Radiography and ultrasound are very different imaging modalities and their strengths and weaknesses vary. Where possible, they should be used in combination to complement one another. Most vets would be aware that radiography is a great overview of organ size/shape and/or location within the abdomen whereas ultrasound is far better for assessing subtle changes and echotexture within individual organs. Here are some other examples of where ultrasound and radiography differ:⠀
☢️ Radiology is much more sensitive at detecting small amounts of free peritoneal gas. Ultrasound detects gas, but it can be difficult to determine that the gas is free rather than contained within the GI tract. And gas on ultrasound causes dirty shadowing that may impede diagnostic visualisation of tissue distal to the gas. ⠀
💧Conversely, ultrasound is much more sensitive at detecting small quantities of free fluid (as little as 4.4ml per kg). Free fluid is only detectable on abdominal radiographs at volumes over twice that amount (Henley RK et al., 1989).⠀
🔘 Ultrasound will detect small accumulations of gas or mineralisation within tissues, but the appearance can be similar (hyperechoic foci with acoustic shadowing). Radiography is easier to interpret, as mineralisation and emphysema have very different appearances. Additionally, gas within layers of tissue such as the urinary bladder wall in emphysematous cystitis, can be difficult to distinguish from gas within the bladder lumen (which may be from iatrogenic cystocentesis or catheterisation). ⠀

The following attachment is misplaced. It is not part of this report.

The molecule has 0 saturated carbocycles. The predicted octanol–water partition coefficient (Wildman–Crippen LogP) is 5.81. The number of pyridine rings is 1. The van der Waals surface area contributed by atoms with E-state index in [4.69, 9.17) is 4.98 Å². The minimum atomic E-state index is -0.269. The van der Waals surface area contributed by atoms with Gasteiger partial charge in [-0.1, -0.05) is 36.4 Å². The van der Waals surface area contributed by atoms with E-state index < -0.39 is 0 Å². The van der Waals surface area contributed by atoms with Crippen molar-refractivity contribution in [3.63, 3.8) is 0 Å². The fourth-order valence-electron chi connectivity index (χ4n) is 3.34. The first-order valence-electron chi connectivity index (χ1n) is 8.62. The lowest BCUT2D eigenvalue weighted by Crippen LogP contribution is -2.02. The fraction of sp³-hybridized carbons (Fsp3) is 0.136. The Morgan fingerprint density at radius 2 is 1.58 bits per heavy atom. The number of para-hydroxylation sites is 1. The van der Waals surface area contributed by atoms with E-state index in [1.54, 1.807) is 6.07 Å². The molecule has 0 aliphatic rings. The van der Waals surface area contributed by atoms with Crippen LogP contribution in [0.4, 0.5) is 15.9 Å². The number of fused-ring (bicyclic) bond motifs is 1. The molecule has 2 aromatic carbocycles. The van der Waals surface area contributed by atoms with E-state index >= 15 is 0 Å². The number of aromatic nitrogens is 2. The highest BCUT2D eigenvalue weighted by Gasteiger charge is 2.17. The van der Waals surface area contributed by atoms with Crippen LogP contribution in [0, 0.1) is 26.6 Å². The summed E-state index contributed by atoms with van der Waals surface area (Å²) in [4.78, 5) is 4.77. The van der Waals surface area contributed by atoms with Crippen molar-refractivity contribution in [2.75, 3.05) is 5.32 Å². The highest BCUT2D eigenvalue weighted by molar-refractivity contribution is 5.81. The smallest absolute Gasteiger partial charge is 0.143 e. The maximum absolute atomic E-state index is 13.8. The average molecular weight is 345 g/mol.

🔊Ultrasound will detect urinary calculi irrespective of their mineral composition, while survey radiographs will only reveal radiopaque calculi (eg. struvite, calcium oxalate, some urates) and not radiolucent types (eg. cystine).
Ultrasound Tips regarding Cystic calculi:
- To avoid mistaking polyps (sometimes concurrently present with calculi in polypoid cystitis) for calculi, remember calculi should move freely within the bladder lumen and will move to the gravity dependant portion of the bladder whereas polyps are usually attached to the cranioventral wall so won’t change position. Calculi usually (not always) cause distal acoustic shadowing whereas polyps do not.
- The degree of shadowing from calculi will depend on your transducer (select appropriate MHz), image optimisation (see previous post) and the size/composition of the calculi. If they are smaller than the beam width in the X or Y plane they may not be seen so use a higher frequency and always set your focal zone to an appropriate level for the region of interest (Mattoon JS and Nyland TG., 2015).
- US measurement can overestimate the size of urinary calculi by up to 50% so interpret with caution especially when planning treatment based on measurement (Byl KM et al., 2010).
- You can use Colour Doppler and the twinkling artefact to identify presence of calculi which may not be detected in B mode or urinalysis (Louvet A., 2006).